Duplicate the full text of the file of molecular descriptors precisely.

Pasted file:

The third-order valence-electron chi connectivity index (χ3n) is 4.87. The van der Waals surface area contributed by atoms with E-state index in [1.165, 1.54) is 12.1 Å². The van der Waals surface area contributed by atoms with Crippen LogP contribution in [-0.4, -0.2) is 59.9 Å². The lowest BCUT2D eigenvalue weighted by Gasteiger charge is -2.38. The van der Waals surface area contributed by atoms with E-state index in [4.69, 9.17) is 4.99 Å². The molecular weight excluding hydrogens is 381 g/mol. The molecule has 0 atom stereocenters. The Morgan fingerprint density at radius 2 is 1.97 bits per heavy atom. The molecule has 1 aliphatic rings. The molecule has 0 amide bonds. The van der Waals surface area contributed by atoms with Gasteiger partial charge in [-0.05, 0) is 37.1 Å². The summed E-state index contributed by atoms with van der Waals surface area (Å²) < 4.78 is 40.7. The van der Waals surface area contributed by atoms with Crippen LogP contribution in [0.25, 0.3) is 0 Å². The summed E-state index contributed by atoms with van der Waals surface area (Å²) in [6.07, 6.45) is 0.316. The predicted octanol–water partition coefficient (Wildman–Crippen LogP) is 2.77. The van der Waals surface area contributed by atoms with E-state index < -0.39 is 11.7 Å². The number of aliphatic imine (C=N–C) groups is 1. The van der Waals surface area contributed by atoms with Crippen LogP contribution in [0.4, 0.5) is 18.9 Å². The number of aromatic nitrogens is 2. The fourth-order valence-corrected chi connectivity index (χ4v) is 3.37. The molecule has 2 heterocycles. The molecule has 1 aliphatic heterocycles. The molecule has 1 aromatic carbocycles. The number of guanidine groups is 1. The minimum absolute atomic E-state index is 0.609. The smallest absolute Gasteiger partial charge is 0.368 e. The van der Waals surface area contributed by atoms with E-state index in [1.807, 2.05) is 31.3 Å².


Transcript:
The third-order valence-electron chi connectivity index (χ3n) is 4.87. The van der Waals surface area contributed by atoms with E-state index in [1.165, 1.54) is 12.1 Å². The van der Waals surface area contributed by atoms with Crippen LogP contribution in [-0.4, -0.2) is 59.9 Å². The lowest BCUT2D eigenvalue weighted by Gasteiger charge is -2.38. The van der Waals surface area contributed by atoms with E-state index in [4.69, 9.17) is 4.99 Å². The molecular weight excluding hydrogens is 381 g/mol. The molecule has 0 atom stereocenters. The Morgan fingerprint density at radius 2 is 1.97 bits per heavy atom. The molecule has 1 aliphatic rings. The molecule has 0 amide bonds. The van der Waals surface area contributed by atoms with Gasteiger partial charge in [-0.05, 0) is 37.1 Å². The summed E-state index contributed by atoms with van der Waals surface area (Å²) < 4.78 is 40.7. The van der Waals surface area contributed by atoms with Crippen LogP contribution in [0.25, 0.3) is 0 Å². The summed E-state index contributed by atoms with van der Waals surface area (Å²) in [6.07, 6.45) is 0.316. The predicted octanol–water partition coefficient (Wildman–Crippen LogP) is 2.77. The van der Waals surface area contributed by atoms with E-state index < -0.39 is 11.7 Å². The number of aliphatic imine (C=N–C) groups is 1. The van der Waals surface area contributed by atoms with Crippen LogP contribution in [0.4, 0.5) is 18.9 Å². The number of aromatic nitrogens is 2. The fourth-order valence-corrected chi connectivity index (χ4v) is 3.37. The molecule has 2 heterocycles. The molecule has 1 aliphatic heterocycles. The molecule has 1 aromatic carbocycles. The number of guanidine groups is 1. The minimum absolute atomic E-state index is 0.609. The smallest absolute Gasteiger partial charge is 0.368 e. The van der Waals surface area contributed by atoms with E-state index in [1.807, 2.05) is 31.3 Å².